Autophagy is a process whose core machinery is highly conserved from yeast to higher eukaryotes and mammals. However it is becoming clear that multicellular organisms exhibit increased complexity of autophagic regulation and specialization of the non-core apparatus to perform a number of different roles. Using the yeast interaction network as a scaffold we identified the 14 novel human proteins as putative autophagy-associatd proteins. We confirmed one of these, the F-BAR protein FNBP1L,as being an ATG3 interactor. Using a functional siRNA approach we demonstrated that FNBP1L was essential for autophagy of internalized Salmonella Typhimurium, but dispensable for formation of classical autophagosomes. Our approach illustrates the level of conservation of the autophagy apparatus over large evolutionary distances, but also demonstrates that mammalian cells utilize different autophagy accessory molecules in specific contexts.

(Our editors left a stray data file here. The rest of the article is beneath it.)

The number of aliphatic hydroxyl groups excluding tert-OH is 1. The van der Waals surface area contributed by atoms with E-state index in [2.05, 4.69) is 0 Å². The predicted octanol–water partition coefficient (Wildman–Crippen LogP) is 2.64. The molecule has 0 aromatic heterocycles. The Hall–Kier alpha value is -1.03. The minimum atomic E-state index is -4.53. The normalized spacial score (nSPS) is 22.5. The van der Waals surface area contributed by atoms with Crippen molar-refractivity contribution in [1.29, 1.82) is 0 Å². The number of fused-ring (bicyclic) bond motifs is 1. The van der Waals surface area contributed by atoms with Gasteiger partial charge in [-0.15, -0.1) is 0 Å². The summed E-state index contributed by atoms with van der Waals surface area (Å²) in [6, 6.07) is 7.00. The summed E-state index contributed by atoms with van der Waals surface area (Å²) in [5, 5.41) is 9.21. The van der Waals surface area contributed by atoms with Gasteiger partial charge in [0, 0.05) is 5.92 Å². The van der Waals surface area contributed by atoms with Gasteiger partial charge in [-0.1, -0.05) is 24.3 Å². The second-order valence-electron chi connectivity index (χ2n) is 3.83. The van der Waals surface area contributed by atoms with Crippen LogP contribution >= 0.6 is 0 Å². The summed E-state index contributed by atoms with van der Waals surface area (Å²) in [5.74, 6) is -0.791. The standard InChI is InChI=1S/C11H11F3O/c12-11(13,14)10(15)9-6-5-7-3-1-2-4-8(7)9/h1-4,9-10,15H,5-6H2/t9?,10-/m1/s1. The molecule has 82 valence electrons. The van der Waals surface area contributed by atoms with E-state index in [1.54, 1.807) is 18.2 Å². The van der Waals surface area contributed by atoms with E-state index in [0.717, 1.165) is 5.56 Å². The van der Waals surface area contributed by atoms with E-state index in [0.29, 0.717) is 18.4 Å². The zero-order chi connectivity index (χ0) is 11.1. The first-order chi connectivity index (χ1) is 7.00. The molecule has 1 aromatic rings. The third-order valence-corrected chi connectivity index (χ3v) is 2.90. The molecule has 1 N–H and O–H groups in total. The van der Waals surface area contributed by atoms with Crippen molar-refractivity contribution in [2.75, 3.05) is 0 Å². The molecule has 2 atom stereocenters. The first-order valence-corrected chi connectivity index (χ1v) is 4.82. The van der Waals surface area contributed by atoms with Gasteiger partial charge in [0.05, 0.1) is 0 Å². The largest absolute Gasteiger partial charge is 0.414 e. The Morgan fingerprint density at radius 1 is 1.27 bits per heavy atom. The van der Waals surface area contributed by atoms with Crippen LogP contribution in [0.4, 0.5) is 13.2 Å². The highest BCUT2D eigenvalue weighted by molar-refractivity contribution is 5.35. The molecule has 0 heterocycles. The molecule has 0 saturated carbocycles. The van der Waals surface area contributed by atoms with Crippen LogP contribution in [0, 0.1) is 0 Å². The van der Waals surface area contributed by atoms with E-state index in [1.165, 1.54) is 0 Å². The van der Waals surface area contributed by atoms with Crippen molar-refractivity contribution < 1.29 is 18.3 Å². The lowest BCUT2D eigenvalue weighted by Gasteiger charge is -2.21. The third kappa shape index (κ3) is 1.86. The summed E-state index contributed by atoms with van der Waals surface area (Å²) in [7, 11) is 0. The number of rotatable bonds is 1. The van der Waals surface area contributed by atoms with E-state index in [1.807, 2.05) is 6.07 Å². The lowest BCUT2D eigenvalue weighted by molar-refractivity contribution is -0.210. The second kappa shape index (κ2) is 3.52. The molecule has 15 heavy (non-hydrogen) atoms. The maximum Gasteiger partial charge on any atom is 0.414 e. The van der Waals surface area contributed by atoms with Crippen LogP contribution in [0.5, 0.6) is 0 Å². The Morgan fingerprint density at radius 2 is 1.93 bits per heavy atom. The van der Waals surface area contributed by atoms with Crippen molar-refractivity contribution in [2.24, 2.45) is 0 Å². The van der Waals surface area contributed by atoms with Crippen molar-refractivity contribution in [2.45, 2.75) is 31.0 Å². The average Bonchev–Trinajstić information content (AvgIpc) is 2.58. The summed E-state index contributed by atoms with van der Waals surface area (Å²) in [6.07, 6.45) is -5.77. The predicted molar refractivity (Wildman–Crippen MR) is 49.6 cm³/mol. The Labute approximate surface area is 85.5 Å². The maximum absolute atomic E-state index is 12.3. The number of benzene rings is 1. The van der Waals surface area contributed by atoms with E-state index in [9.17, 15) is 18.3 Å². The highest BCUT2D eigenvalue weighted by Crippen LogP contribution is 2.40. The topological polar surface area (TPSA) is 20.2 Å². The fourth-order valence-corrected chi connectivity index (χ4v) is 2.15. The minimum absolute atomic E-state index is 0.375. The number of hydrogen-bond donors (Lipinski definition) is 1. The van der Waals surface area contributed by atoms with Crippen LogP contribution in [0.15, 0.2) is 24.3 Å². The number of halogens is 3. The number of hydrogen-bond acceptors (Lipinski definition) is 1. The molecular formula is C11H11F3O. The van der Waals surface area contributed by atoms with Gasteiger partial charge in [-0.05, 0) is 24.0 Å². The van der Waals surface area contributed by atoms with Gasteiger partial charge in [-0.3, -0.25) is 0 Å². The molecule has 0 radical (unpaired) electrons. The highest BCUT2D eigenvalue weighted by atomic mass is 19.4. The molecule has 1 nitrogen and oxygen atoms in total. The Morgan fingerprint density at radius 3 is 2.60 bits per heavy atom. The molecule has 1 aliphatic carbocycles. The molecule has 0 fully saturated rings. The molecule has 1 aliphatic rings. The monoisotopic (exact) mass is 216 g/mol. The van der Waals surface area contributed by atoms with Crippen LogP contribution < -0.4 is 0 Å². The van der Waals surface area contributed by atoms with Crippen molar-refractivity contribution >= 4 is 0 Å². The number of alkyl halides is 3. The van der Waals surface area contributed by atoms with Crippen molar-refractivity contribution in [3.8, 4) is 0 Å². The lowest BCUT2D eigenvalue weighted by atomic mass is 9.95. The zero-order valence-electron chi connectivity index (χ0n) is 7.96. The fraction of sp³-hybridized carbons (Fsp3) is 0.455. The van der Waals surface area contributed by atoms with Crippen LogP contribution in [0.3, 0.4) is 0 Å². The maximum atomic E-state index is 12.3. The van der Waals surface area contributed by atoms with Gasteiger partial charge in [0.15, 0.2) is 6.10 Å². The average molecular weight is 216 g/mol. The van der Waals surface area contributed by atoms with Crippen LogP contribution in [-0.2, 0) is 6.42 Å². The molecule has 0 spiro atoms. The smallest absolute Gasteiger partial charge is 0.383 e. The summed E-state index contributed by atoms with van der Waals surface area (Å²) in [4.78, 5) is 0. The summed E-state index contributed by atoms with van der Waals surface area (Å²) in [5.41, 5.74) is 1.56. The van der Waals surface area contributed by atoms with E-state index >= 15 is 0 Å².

|Evidence ID||Analyze ID||Interactor||Interactor Systematic Name||Interactor||Interactor Systematic Name||Type||Assay||Annotation||Action||Modification||Phenotype||Source||Reference||Note|
|Evidence ID||Analyze ID||Gene||Gene Systematic Name||Gene Ontology Term||Gene Ontology Term ID||Qualifier||Aspect||Method||Evidence||Source||Assigned On||Reference||Annotation Extension|
|Evidence ID||Analyze ID||Gene||Gene Systematic Name||Phenotype||Experiment Type||Experiment Type Category||Mutant Information||Strain Background||Chemical||Details||Reference|
|Evidence ID||Analyze ID||Regulator||Regulator Systematic Name||Target||Target Systematic Name||Experiment||Conditions||Strain||Source||Reference|